Winston-Salem commemorates 50th anniversary of sit-in victory
Victor Johnson Jr. displays a photo of the protesters who participated in the successful sit-in movement that led to the desegregation of Winston-Salem’s lunch counters taken during the 40 th anniversary celebration in 2000. (photo by Keith T. Barber)
On Feb. 8, 1960, Carl Matthews, a graduate of Winston- Salem Teachers College, took a seat at the lunch counter of the Kress store in downtown Winston-Salem and was refused service. Matthews began his protest of the city’s segregated lunch counters exactly one week after four NC A&T University students sat down at the Woolworth’s lunch counter in Greensboro and were denied service. Matthews’ actions inspired other African-American students at Winston-Salem Teachers College — now Winston-Salem State University — and a number of local high school students to join him in his protest of segregated lunch counters.
On Feb. 23, 10 white Wake Forest University students traveled downtown and joined10 students from Winston-Salem Teachers College and Atkins High School student Patricia Tillman. The 21 students held a joint sit-in at the Woolworth’s lunch counter and were arrested, jailed and found guilty of trespassing. The students from Winston-Salem Teachers College were Royal Joe Abbitt, Everette L. Dudley, Deloris M. Reeves, Victor Johnson Jr., William Andrew Bright, Bruce Gaither, Jefferson Davis Diggs III, Algemenia Giles, Donald C. Bradley, Lafayette A. Cook Jr. and Ulysses Grant Green; and from Wake Forest University were Linda G. Cohen, Linda Guy, Margaret Ann Dutton, Bill Stevens, Joe Chandler, Don F. Bailey, Paul Watson, Anthony Wayland Johnson, George Williamson, and Jerry Wilson. The guilty verdicts were subsequently changed to prayer for judgment continued, but the student arrests sparked further protests and picketing of downtown lunch counters, which led Winston-Salem Mayor Marshall Kurfees to appoint a committee of 10 black citizens and 10 white citizens that included local clergy and downtown businessmen.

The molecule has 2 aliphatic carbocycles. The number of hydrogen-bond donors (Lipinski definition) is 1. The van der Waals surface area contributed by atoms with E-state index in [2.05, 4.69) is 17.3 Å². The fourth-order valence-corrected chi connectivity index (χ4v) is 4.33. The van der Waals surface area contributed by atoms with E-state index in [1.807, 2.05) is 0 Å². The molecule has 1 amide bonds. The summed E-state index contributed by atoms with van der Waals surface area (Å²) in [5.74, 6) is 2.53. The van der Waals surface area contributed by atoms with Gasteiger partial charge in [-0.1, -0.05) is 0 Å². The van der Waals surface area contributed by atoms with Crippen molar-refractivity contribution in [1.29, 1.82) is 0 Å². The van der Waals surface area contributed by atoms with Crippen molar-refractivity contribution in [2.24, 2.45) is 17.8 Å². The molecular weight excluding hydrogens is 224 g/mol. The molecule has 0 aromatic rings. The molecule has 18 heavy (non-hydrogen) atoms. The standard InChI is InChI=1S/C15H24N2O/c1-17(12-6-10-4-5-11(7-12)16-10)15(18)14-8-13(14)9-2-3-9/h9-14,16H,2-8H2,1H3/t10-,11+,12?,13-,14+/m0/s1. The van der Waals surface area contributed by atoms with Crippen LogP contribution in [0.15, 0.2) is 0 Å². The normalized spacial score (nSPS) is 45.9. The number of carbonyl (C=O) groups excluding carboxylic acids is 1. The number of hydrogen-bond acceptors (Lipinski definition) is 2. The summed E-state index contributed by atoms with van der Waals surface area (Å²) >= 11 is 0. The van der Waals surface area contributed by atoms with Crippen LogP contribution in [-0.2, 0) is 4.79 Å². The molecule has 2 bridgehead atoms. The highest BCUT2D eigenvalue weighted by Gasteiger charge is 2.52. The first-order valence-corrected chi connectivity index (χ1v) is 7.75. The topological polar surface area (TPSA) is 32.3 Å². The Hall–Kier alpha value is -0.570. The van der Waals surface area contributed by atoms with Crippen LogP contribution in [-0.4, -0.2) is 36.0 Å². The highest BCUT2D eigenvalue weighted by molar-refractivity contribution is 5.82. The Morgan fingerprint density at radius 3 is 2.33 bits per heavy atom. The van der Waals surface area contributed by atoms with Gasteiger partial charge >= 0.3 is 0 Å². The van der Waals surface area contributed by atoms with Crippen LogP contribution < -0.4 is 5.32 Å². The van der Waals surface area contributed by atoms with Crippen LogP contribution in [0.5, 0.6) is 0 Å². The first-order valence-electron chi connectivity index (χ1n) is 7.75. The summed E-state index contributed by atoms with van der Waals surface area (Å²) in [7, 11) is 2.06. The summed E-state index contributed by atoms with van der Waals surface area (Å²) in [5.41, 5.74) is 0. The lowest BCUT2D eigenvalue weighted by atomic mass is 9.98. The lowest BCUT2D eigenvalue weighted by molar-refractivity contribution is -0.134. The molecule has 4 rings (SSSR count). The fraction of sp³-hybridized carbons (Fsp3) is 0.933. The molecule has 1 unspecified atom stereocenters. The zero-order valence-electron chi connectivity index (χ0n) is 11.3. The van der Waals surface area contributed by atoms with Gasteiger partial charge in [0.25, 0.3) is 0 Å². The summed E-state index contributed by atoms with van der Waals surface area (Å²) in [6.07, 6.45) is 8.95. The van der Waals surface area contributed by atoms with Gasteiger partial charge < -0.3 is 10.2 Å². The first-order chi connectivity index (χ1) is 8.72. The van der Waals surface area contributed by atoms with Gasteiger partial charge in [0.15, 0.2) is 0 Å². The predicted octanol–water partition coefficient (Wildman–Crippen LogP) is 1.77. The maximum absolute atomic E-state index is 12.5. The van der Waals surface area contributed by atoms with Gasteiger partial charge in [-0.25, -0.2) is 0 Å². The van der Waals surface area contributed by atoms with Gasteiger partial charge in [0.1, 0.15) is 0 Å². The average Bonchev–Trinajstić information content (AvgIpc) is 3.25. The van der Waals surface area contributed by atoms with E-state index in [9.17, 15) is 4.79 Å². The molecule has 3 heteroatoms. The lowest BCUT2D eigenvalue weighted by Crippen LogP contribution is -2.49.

On May 23, city officials announced a desegregation agreement to open the city’s lunch counters, and two days later, Carl Matthews was the first black person to be served at an open lunch counter in Winston-Salem. The peaceful resolution of the protest marked the first sit-in victory in North Carolina.
On Tuesday, the city of Winston-Salem commemorated the 50 th anniversary of the historic moment in the civil rights movement with a number of special ceremonies including a presentation by students from Winston-Salem Preparatory Academy, a noon celebration at the site of the original Kress store at 4th and Liberty streets, and a screening of Mary Dalton and Susan Faust’s documentary film, I’m Not My Brother’s Keeper, at Winston-Salem State on Tuesday evening.
Victor Johnson Jr., one of the sit-in protesters and a member of the Winston-Salem/Forsyth School Board, said he and his fellow students first heard of Matthews’ protest on the radio and decided to join him on Feb. 9.
“When we came into those lunch counters, they would close them down,” Johnson explained. “We’d leave that lunch counter — we’d leave Kress then go to Woolworth’s and they would close down. As we would leave, they would open up again. We’d come back and they would close them down again.”
And so it went for two weeks until the group of white Wake Forest students joined the African-American students.
“There was a sense of the moral wrongness of separate drinking fountains, separate restrooms, separate entrances to movie theaters — it just all seemed like it was a moral affront,” said Bill Stevens, one of the Wake Forest student protestors. “But I don’t see us as being crusaders. We weren’t crusaders. We saw an opportunity to take a stand and took a stand, but did not have overblown notions about the changes that would come from that event.”
Johnson said the actions of the Wake Forest students marked a turning point in the protest.
“People have failed to realize that the white kids gave us the type of impetus and the support that was needed,” Johnson said. “I think they were caught off guard when those white kids joined us. It made the community think about what they were doing.”
Howell Smith, a history professor at Wake Forest, said the historical context of the sit-in protest should not be overlooked.
“Society was ripe for this to be an effective time,” Howell said. Howell said African-American men that had served in the military had enjoyed equality in the service that was not reflected in society, and that helped spark the sit-in movement.
Johnson, a former Army paratrooper, recalled an incident in 1954 when he and a number of other African
American soldiers were asked to move to the back of a bus.